The Southwestern Historical Quarterly, Volume 51, July 1947 - April, 1948 Page: 314
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Southwestern Historical Quarterly
tered into a tentative treaty. The Indians, however, refused to
await the arrival of Captain Boone, who had left Fort Gibson
on September 25, 1844, with Company H of the First Dragoons.
After an absence of six weeks, Boone returned to Fort Gibson
to learn that hostile Comanche Indians had killed a number of
white families and Choctaw immigrants living on Red River.
The Comanches and other Texas Indians continued their dis-
orders, depredations, and kidnapping of white children until
they had run up an appalling score of such outrages. Occasionally
white traders and members of the Five Civilized Tribes were able
to ransom some of these unhappy captives and bring them to
Fort Gibson. ,One of these was a white boy named Thomas
Pierce, who was ransomed by a Chickasaw trader and later con-
veyed to Fort Gibson. Another was a boy named Gillis Doyle,
captured near his home on the Colorado River by Comanche
Indians. He also was brought to Fort Gibson and delivered to
Pierce Butler, who paid to his rescuer $1oo of the ransom and
promised the remainder of the total of $30o as soon as he could
secure it from Washington. These outrages were largely respon-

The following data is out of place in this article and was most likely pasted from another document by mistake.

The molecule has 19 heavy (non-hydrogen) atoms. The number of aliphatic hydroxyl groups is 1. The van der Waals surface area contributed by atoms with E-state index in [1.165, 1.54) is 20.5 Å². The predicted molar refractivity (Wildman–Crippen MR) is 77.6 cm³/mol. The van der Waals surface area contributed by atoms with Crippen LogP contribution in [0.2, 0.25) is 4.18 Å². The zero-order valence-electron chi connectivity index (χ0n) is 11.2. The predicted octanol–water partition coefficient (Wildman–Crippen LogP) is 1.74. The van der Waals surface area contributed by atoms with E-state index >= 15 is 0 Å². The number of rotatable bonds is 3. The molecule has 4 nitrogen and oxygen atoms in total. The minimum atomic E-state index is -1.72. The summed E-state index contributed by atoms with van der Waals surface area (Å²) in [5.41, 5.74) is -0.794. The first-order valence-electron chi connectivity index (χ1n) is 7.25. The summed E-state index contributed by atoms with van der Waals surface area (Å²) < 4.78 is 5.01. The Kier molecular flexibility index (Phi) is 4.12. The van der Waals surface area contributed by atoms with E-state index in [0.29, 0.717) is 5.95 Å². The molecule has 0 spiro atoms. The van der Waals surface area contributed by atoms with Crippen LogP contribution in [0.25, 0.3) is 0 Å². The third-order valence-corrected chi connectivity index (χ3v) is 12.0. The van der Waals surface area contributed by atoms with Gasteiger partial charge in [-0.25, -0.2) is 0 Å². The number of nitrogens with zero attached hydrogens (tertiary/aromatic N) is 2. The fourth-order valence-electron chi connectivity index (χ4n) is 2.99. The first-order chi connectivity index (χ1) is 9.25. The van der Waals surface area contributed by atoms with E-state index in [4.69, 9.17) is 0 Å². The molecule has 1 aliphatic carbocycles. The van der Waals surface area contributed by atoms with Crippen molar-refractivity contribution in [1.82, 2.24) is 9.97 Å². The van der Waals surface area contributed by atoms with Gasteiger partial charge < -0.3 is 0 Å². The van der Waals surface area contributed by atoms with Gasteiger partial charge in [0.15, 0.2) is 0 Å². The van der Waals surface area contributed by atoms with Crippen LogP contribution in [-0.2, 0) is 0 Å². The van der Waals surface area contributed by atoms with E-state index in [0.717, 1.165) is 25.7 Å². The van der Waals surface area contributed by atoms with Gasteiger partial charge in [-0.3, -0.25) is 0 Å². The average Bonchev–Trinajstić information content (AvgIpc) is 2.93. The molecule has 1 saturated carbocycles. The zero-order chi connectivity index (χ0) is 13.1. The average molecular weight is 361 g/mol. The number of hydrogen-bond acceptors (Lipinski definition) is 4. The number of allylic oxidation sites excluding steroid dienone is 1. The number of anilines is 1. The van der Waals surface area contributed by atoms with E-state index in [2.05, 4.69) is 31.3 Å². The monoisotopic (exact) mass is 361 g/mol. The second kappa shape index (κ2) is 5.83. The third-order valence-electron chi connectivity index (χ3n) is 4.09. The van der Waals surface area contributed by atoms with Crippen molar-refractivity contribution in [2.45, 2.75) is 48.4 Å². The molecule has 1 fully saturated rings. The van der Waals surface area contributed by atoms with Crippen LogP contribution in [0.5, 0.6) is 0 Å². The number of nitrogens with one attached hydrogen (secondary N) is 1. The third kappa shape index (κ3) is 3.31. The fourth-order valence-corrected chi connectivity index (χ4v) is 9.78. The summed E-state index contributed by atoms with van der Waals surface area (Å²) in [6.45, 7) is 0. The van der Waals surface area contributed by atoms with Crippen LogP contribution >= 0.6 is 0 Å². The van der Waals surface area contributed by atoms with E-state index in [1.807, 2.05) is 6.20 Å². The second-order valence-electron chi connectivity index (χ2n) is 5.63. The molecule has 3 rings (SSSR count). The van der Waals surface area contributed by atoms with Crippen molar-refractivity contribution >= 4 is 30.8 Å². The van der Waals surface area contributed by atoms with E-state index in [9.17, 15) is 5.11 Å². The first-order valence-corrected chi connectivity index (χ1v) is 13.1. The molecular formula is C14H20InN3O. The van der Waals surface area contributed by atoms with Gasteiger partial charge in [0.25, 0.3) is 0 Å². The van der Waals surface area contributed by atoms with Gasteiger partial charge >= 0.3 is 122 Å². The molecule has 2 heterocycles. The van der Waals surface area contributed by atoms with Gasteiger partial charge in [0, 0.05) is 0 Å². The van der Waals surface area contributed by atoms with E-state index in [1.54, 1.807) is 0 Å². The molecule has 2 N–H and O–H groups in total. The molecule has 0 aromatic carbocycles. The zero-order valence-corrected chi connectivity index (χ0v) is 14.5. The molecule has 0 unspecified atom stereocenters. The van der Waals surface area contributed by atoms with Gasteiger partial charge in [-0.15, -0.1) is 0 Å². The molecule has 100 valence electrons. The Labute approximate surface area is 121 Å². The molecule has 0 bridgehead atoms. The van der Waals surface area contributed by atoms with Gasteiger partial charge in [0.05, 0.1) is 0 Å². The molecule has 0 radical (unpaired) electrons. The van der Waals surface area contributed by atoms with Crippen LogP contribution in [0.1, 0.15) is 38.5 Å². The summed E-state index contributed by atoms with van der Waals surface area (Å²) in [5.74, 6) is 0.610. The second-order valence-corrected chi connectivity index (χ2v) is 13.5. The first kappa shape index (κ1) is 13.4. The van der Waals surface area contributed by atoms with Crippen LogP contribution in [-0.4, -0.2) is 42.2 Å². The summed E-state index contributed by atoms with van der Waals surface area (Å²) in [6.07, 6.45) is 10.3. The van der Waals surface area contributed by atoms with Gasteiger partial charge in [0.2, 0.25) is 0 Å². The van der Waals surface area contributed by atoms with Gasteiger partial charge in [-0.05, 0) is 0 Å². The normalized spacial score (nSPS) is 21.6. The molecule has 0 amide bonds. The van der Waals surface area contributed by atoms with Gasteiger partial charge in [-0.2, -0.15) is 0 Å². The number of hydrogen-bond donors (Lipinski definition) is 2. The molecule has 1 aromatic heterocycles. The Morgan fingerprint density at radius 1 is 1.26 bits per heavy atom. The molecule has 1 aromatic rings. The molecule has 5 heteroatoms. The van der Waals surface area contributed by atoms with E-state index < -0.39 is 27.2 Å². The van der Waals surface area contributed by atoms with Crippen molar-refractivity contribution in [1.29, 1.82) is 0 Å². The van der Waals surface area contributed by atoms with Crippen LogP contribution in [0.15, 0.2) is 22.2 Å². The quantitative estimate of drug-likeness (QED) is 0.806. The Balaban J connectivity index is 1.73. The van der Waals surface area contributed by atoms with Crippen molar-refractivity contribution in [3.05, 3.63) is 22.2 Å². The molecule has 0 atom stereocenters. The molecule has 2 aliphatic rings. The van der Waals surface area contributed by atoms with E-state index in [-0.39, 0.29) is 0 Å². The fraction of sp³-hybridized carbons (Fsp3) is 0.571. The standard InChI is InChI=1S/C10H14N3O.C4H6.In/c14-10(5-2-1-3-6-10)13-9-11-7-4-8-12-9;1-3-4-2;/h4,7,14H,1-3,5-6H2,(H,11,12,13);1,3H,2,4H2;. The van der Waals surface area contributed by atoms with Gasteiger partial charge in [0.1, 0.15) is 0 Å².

sible for Butler's visit to Washington in the spring of 1845, upon
which occasion he reported the situation in great detail to the
commissioner of Indian affairs.
The result was that the War Department took steps, and on
September 12, 1845, Thomas H. Crawford, the commissioner of
Indian affairs, issued a commission to Governor Butler and M. G.
Lewis to undertake a fourth mission to the wild Indians of Texas.
A bill was introduced in Congress appropriating $15,000 to
defray the expense of this mission, and the additional sum of
$500 to pay the ransom exacted by the Comanches for the de-
livery of the two boys, Gillis Doyle and Thomas Pierce. This
bill was enacted into law on June 27, 1846.2
In his communication to Butler and Lewis, the commissioner
explained what was expected of them and dealt with the situation
It has been deemed of great importance under even ordinary
2Gillis Doyle had brought to Fort Gibson information that the Comanches had
in their possession about twenty white American boys and four girls, one of whom
was grown and had a child. See Grant Foreman (ed.), "The Journal of Elijah
Hicks," Chronicles of Oklahoma, XIII ,(March, 1935), 70o n.
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Texas State Historical Association. The Southwestern Historical Quarterly, Volume 51, July 1947 - April, 1948, periodical, 1948; Austin, Texas. (texashistory.unt.edu/ark:/67531/metapth101119/m1/408/: accessed June 20, 2018), University of North Texas Libraries, The Portal to Texas History, texashistory.unt.edu; crediting Texas State Historical Association.